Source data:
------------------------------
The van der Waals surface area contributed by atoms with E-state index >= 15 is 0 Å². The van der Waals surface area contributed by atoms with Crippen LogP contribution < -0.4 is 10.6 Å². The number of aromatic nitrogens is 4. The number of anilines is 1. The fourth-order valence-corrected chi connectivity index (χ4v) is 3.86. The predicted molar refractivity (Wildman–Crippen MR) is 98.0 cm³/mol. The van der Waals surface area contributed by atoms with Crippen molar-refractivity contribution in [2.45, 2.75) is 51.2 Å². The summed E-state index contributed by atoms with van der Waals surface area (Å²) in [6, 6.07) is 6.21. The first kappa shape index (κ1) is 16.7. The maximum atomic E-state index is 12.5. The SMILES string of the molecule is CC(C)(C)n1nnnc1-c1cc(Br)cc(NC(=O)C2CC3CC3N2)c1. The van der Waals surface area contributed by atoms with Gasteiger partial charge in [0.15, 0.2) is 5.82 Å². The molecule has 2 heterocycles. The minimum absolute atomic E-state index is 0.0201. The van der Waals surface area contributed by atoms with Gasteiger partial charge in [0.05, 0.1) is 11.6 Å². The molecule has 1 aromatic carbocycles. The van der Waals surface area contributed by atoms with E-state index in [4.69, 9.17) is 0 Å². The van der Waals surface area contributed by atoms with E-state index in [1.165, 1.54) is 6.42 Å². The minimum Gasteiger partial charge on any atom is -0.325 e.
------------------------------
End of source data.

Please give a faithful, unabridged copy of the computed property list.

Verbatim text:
The van der Waals surface area contributed by atoms with E-state index >= 15 is 0 Å². The van der Waals surface area contributed by atoms with Crippen LogP contribution < -0.4 is 10.6 Å². The number of aromatic nitrogens is 4. The number of anilines is 1. The fourth-order valence-corrected chi connectivity index (χ4v) is 3.86. The predicted molar refractivity (Wildman–Crippen MR) is 98.0 cm³/mol. The van der Waals surface area contributed by atoms with Crippen molar-refractivity contribution in [2.45, 2.75) is 51.2 Å². The summed E-state index contributed by atoms with van der Waals surface area (Å²) in [6, 6.07) is 6.21. The first kappa shape index (κ1) is 16.7. The maximum atomic E-state index is 12.5. The SMILES string of the molecule is CC(C)(C)n1nnnc1-c1cc(Br)cc(NC(=O)C2CC3CC3N2)c1. The van der Waals surface area contributed by atoms with Gasteiger partial charge in [0.15, 0.2) is 5.82 Å². The molecule has 2 heterocycles. The minimum absolute atomic E-state index is 0.0201. The van der Waals surface area contributed by atoms with Gasteiger partial charge in [0.05, 0.1) is 11.6 Å². The molecule has 1 aromatic carbocycles. The van der Waals surface area contributed by atoms with E-state index in [4.69, 9.17) is 0 Å². The van der Waals surface area contributed by atoms with E-state index in [1.165, 1.54) is 6.42 Å². The minimum Gasteiger partial charge on any atom is -0.325 e.